Given the experience on Wednesday, when presented with the same situation at Logan this morning—and an added long line for the full body scan—I once again asked, “can I go through the regular metal detector?” This time the security guard not only didn’t look as friendly, he was in no mood for my question.

“You can go through the full body scanner or you can get a full body pat down,” he said brusquely.

I was confused. As Jon and I had placed our carry-on items on the security belt, there were five people waiting for the full body scanner. It was quite the line. As I asked the question, another guard had taken four people ahead of us out of the long line for the full body scanner and sent them through the regular metal detector. So I thought, makes sense to shorten the line and I don’t like the invasion of privacy…a win/win.

Apparently he did not agree. “Take off your watch and your bracelet and hold them in your hand.”

So I objected again. “I really don’t feel comfortable going through the full body scanner or getting a pat down.” The male security guard kind of looked annoyed and turned his attention to Jon, while a female security guard came toward me from the full body scanner and said in a brusque tone, “you can choose: either the scanner or the pat down, which would you like to do?”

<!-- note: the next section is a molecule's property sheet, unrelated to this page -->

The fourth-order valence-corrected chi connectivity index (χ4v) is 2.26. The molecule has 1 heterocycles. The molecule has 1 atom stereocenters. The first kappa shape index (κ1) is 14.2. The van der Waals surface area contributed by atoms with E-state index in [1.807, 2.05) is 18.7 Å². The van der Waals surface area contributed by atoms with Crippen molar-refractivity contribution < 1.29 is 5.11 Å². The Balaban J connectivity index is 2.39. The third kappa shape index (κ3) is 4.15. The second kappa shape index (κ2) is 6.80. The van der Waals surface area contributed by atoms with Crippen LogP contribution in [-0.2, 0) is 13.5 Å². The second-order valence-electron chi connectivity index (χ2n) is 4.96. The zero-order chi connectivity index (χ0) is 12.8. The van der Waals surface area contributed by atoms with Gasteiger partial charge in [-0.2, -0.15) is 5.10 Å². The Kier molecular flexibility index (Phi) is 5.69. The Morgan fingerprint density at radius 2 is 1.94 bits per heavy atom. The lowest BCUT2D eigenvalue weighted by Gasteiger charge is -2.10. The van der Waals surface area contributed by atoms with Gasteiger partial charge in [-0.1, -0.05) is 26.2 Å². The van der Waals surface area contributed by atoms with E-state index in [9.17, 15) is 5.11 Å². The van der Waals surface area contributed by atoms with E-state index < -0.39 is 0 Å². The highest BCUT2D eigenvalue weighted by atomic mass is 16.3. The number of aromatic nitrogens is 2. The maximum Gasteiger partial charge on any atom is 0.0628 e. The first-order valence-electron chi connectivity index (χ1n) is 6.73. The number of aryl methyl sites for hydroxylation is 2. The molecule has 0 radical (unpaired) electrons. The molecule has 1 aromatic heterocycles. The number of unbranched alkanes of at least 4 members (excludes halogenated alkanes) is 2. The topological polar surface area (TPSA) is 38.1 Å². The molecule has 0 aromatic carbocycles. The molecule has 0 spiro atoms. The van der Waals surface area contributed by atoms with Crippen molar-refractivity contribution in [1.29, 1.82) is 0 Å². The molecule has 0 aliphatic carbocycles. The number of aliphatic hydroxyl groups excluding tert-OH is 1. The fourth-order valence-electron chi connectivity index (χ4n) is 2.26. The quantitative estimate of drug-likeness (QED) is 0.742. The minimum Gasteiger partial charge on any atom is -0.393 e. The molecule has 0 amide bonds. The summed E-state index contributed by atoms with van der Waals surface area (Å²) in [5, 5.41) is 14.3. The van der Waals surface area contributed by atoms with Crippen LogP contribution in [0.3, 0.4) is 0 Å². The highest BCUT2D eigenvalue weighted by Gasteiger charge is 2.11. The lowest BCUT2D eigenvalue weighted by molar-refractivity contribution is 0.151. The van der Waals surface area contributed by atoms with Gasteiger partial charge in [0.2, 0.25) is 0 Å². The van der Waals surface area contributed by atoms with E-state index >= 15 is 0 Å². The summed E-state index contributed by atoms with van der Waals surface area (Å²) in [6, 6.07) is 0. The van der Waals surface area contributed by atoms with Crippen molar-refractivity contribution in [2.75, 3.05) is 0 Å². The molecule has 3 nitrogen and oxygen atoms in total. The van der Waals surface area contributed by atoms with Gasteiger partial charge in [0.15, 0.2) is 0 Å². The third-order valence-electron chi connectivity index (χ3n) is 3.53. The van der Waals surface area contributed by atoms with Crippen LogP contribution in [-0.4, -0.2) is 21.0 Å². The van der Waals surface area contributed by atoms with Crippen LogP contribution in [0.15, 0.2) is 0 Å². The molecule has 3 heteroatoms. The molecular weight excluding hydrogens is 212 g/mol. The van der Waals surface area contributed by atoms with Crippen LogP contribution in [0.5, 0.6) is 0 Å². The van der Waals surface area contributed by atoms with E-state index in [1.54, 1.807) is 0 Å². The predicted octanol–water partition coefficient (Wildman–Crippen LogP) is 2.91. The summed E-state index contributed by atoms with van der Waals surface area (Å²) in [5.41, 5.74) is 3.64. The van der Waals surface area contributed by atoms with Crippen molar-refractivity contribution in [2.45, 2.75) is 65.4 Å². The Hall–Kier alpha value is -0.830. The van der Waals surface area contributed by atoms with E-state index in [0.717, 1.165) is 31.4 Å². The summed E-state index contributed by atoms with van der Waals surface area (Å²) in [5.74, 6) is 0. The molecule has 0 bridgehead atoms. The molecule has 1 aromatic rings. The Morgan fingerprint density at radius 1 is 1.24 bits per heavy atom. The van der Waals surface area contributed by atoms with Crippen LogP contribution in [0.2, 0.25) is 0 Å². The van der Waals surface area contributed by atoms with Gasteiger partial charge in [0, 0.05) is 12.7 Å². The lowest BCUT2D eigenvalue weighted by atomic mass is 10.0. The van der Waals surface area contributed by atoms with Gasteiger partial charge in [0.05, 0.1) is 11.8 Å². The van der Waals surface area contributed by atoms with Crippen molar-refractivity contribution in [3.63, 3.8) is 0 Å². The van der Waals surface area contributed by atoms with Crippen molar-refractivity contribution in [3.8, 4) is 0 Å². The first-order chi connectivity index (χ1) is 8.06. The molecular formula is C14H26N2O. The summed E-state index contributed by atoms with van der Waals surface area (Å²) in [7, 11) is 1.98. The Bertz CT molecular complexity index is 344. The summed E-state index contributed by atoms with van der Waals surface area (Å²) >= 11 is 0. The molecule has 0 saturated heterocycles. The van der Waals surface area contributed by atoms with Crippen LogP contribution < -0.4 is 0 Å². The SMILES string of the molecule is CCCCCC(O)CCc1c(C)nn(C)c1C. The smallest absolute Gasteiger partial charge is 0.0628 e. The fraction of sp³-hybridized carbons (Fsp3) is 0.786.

“Well, I don’t really want to do either. Can I go through the metal detector?”

She looked at me sternly. “Scanner or pat down?”

“Fine, I’ll do the scanner.”

So I stepped into the space between two walls of machinery.

“Place your feet on the indicators with your hands above your head.”

Excuse me? The position indicated was the equivalent of a Law and Order criminal frisk. My legs were spread, my hands moved to my head to a vulnerable position. I felt exposed on a multitude of fronts.

“I feel like a f*&%ing criminal,” I said under my breath, albeit a little louder, as I tried to take a deep breath. Stay calm.

Well, the female security guard really didn’t like that. “Do you want a pat down? Stand still!”